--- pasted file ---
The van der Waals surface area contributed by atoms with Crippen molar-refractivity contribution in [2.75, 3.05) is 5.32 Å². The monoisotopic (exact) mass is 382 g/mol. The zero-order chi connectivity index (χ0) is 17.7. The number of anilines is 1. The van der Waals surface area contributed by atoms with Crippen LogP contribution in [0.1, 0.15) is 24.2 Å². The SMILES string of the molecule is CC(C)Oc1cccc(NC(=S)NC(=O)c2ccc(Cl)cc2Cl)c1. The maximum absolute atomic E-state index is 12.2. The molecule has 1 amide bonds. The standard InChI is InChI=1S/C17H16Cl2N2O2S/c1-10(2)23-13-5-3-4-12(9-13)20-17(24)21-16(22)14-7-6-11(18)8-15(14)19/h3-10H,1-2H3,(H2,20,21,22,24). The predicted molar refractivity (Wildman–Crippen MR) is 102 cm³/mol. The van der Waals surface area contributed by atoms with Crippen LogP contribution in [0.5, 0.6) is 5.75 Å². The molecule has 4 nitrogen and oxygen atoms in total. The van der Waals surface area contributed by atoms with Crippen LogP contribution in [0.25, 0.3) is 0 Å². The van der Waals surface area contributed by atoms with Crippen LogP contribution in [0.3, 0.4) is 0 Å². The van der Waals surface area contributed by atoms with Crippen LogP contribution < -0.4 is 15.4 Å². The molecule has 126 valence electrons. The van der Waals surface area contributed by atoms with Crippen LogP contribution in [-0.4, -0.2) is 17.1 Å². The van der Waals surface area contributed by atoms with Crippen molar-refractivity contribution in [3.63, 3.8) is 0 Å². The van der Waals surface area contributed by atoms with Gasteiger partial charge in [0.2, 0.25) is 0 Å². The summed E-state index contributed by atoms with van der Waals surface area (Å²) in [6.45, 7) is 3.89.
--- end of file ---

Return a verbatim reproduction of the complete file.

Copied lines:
The van der Waals surface area contributed by atoms with Crippen molar-refractivity contribution in [2.75, 3.05) is 5.32 Å². The monoisotopic (exact) mass is 382 g/mol. The zero-order chi connectivity index (χ0) is 17.7. The number of anilines is 1. The van der Waals surface area contributed by atoms with Crippen LogP contribution in [0.1, 0.15) is 24.2 Å². The SMILES string of the molecule is CC(C)Oc1cccc(NC(=S)NC(=O)c2ccc(Cl)cc2Cl)c1. The maximum absolute atomic E-state index is 12.2. The molecule has 1 amide bonds. The standard InChI is InChI=1S/C17H16Cl2N2O2S/c1-10(2)23-13-5-3-4-12(9-13)20-17(24)21-16(22)14-7-6-11(18)8-15(14)19/h3-10H,1-2H3,(H2,20,21,22,24). The predicted molar refractivity (Wildman–Crippen MR) is 102 cm³/mol. The van der Waals surface area contributed by atoms with Crippen LogP contribution in [0.5, 0.6) is 5.75 Å². The molecule has 4 nitrogen and oxygen atoms in total. The van der Waals surface area contributed by atoms with Crippen LogP contribution in [0.25, 0.3) is 0 Å². The van der Waals surface area contributed by atoms with Crippen LogP contribution in [0.3, 0.4) is 0 Å². The van der Waals surface area contributed by atoms with Crippen LogP contribution < -0.4 is 15.4 Å². The molecule has 126 valence electrons. The van der Waals surface area contributed by atoms with Crippen LogP contribution in [-0.4, -0.2) is 17.1 Å². The van der Waals surface area contributed by atoms with Crippen molar-refractivity contribution in [3.63, 3.8) is 0 Å². The van der Waals surface area contributed by atoms with Gasteiger partial charge in [0.2, 0.25) is 0 Å². The summed E-state index contributed by atoms with van der Waals surface area (Å²) in [6.45, 7) is 3.89.